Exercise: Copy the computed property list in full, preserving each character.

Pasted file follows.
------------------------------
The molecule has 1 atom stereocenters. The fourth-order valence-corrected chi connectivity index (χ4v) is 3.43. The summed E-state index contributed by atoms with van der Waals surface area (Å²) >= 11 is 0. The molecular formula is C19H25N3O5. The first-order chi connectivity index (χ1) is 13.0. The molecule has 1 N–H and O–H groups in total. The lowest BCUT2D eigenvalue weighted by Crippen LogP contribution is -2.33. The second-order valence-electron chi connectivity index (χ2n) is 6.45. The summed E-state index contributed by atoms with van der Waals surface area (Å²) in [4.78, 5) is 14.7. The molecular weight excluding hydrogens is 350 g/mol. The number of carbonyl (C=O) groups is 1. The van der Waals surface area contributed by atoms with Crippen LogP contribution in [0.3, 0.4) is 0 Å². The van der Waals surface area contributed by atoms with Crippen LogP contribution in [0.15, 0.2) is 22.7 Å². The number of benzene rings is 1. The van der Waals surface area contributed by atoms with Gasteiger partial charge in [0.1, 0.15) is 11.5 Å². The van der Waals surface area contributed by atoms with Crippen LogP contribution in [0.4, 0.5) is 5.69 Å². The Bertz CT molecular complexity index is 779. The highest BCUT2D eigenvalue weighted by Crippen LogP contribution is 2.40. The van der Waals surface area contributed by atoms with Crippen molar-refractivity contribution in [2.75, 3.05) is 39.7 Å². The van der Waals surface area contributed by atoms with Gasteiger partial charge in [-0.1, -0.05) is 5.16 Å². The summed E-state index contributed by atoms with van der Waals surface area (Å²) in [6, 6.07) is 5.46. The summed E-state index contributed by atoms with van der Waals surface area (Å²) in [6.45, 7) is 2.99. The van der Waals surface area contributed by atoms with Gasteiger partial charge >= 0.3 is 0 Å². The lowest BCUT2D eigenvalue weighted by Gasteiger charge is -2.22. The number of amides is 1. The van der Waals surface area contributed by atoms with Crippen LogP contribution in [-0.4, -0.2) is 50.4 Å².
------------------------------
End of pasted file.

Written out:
The molecule has 1 atom stereocenters. The fourth-order valence-corrected chi connectivity index (χ4v) is 3.43. The summed E-state index contributed by atoms with van der Waals surface area (Å²) >= 11 is 0. The molecular formula is C19H25N3O5. The first-order chi connectivity index (χ1) is 13.0. The molecule has 1 N–H and O–H groups in total. The lowest BCUT2D eigenvalue weighted by Crippen LogP contribution is -2.33. The second-order valence-electron chi connectivity index (χ2n) is 6.45. The summed E-state index contributed by atoms with van der Waals surface area (Å²) in [4.78, 5) is 14.7. The molecular weight excluding hydrogens is 350 g/mol. The number of carbonyl (C=O) groups is 1. The van der Waals surface area contributed by atoms with Crippen LogP contribution in [0.3, 0.4) is 0 Å². The van der Waals surface area contributed by atoms with Crippen LogP contribution in [0.15, 0.2) is 22.7 Å². The number of benzene rings is 1. The van der Waals surface area contributed by atoms with Gasteiger partial charge in [0.1, 0.15) is 11.5 Å². The van der Waals surface area contributed by atoms with Crippen LogP contribution in [0.4, 0.5) is 5.69 Å². The Bertz CT molecular complexity index is 779. The highest BCUT2D eigenvalue weighted by Crippen LogP contribution is 2.40. The van der Waals surface area contributed by atoms with Crippen molar-refractivity contribution in [2.75, 3.05) is 39.7 Å². The van der Waals surface area contributed by atoms with Gasteiger partial charge in [-0.1, -0.05) is 5.16 Å². The summed E-state index contributed by atoms with van der Waals surface area (Å²) in [6, 6.07) is 5.46. The summed E-state index contributed by atoms with van der Waals surface area (Å²) in [6.45, 7) is 2.99. The van der Waals surface area contributed by atoms with Gasteiger partial charge >= 0.3 is 0 Å². The lowest BCUT2D eigenvalue weighted by Gasteiger charge is -2.22. The number of amides is 1. The van der Waals surface area contributed by atoms with Crippen LogP contribution in [-0.4, -0.2) is 50.4 Å².